So by the time I got to shoot this film was important to me to do the best version of it. I was extremely lucky that I was at a place that gave me one third of the budget that I initially had, but also was encouraging of me—for instance, not asking the film to falsely redeem Bob’s character at the end of the movie. There’s one character who changes and one character who is essentially problematic throughout the movie, which is De Niro’s character. The real Jonathan Flynn, who I went with Bob and Nick to meet, is still wildly egotistical and was not at all intimidated by meeting Bob De Niro. He was only interested in probing Bob as to whether he’d be able to pull off playing Jonathan Flynn.

Nick’s story is set in Boston in the ‘80s, but the film’s setting is present-day New York.

Weitz: The book struck me as a fable, a very stark fairytale about parents and kids, so I wanted to exclude New York landmarks so it wouldn’t feel like I was making a movie about New York. Also in terms of the time setting, I excluded things like cell phones and laptops, but I didn’t say, “Okay, this is 1989 and we need this brand of sneaker and this music playing.” Instead I tried to shave off the edges of the time period.

And some of the scenes with De Niro living on the street were shot on the fly?

Weitz: That was really fun. About a month before shooting I knew I was going to need a section of the film where it was going to be snowing and De Niro’s character is out in the street in the cold. But no one ever knows when it’s going to snow in New York these days, and a month before we were going to start principal photography I got a weather report saying there would be a blizzard the next day. So I called Bob up and said, “Where are you?” and he said, “New York,” and I said, “What are you doing tomorrow?”

I got him to go out with me as if it was kind of a student film. It was De Niro and me and a camera person, and we had no permits as we hopped around the city during this blizzard. We went to the financial district during rush hour, because I knew everyone was on their way to work and wouldn’t be paying attention to anything, so they just walk by the camera, walk by the megastar walking down the street. Bob used whatever costume he had at the time. That was the attitude De Niro brought, which was really just dedicating himself to it.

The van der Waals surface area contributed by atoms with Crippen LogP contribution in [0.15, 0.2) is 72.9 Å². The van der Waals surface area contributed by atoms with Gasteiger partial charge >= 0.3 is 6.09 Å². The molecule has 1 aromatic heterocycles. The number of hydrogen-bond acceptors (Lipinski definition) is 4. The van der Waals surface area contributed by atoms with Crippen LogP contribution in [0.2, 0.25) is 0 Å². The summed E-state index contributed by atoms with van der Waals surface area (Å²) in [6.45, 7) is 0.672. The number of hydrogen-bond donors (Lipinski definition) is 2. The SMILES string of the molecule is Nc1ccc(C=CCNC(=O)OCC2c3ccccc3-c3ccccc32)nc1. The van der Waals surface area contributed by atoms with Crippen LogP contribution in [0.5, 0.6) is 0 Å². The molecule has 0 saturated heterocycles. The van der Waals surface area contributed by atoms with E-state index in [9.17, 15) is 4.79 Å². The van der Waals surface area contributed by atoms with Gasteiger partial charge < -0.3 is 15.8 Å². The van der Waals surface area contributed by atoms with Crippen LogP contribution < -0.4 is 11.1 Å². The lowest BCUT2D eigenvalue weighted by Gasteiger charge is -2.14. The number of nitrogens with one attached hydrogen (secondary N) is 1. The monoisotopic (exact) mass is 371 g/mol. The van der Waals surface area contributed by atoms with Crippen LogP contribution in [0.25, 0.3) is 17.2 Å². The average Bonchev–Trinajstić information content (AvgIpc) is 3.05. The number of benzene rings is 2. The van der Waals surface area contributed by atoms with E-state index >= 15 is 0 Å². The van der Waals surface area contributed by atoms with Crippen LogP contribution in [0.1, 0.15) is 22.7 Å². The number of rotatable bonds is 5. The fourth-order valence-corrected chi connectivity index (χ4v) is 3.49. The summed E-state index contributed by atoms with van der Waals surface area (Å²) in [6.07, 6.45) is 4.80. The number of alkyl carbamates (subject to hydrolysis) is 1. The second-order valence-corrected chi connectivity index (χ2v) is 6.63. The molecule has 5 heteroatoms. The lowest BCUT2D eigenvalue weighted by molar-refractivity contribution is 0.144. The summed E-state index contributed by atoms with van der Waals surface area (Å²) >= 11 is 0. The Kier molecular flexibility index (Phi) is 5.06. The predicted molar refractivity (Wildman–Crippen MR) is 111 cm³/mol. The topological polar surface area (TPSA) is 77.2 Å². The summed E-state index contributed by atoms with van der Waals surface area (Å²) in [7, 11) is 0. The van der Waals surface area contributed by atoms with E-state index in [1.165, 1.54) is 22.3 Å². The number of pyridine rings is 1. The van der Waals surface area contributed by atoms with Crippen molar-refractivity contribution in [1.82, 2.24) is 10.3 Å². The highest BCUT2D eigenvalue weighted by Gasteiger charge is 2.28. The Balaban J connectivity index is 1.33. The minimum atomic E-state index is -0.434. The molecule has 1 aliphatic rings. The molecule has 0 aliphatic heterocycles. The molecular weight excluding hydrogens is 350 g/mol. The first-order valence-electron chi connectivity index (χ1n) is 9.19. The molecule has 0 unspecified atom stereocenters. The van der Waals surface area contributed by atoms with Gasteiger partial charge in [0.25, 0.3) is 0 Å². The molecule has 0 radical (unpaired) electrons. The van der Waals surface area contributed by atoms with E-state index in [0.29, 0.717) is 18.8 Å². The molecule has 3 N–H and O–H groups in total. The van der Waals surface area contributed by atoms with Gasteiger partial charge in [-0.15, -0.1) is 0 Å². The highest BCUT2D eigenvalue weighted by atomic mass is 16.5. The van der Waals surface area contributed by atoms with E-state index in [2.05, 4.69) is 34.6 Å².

Paul Dano not only held his own with De Niro, but there’s a powerful sense that they are son and father. You didn’t have them rehearse together to maintain the distance and estrangement of the characters, so how did their acting approaches mesh on set?

Weitz: One always thinks of aggressive acting being “loud” acting, but one of De Niro’s secrets is he likes to underplay things and go under people, which I think is even more intimidating for an actor coming in. So it was really interesting to see those two together for the first time and see them sort of probing each other and sparring.

I knew Paul wasn’t going to back away from De Niro when the camera was rolling, because he’d held his own with Daniel Day Lewis in There Will Be Blood—so I knew he hadn’t been intimidated in intimidating situations. But Dano’s a smart respectful guy—I think without his attitude off screen it wouldn’t have worked. It’s a great combination to have somebody who’s really pushing when the camera’s rolling, but is not being a jerk off camera.

You went from Little Fockers with De Niro to Being Flynn, so you’re clearly interested in doing both broad comedy and heavier drama. Do you know which direction you’ll go next?

Weitz: I hope to get into a terrain where the two are occurring at the same time. I started out being a playwright, and I’m still writing plays. Anton Chekhov would write a comedy in four acts, and then Constantin Stanislavski would direct them in Moscow as flat-out tragedies, and Chekov was always furious because he wasn’t getting laughs. I really like that area in which comedy and tragedy overlap—there’s always some balance between the two that I’m trying to work in. So I’d be really happy to do balls-out comedy again, but I hope that I’m able to do whatever version of a story that’s the best.


Being Flynn is currently playing in select theaters across the country.

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“While all the other arts were born naked, [film], the youngest, has been born fully-clothed. It can say everything before it has anything to say. It is as if the savage tribe, instead of finding two bars of iron to play with, had found scattering the seashore fiddles, flutes, saxophones, trumpets, grand pianos by Erhard and Bechstein, and had begun with incredible energy, but without knowing a note of music, to hammer and thump upon them all at the same time.”

--Virginia Woolf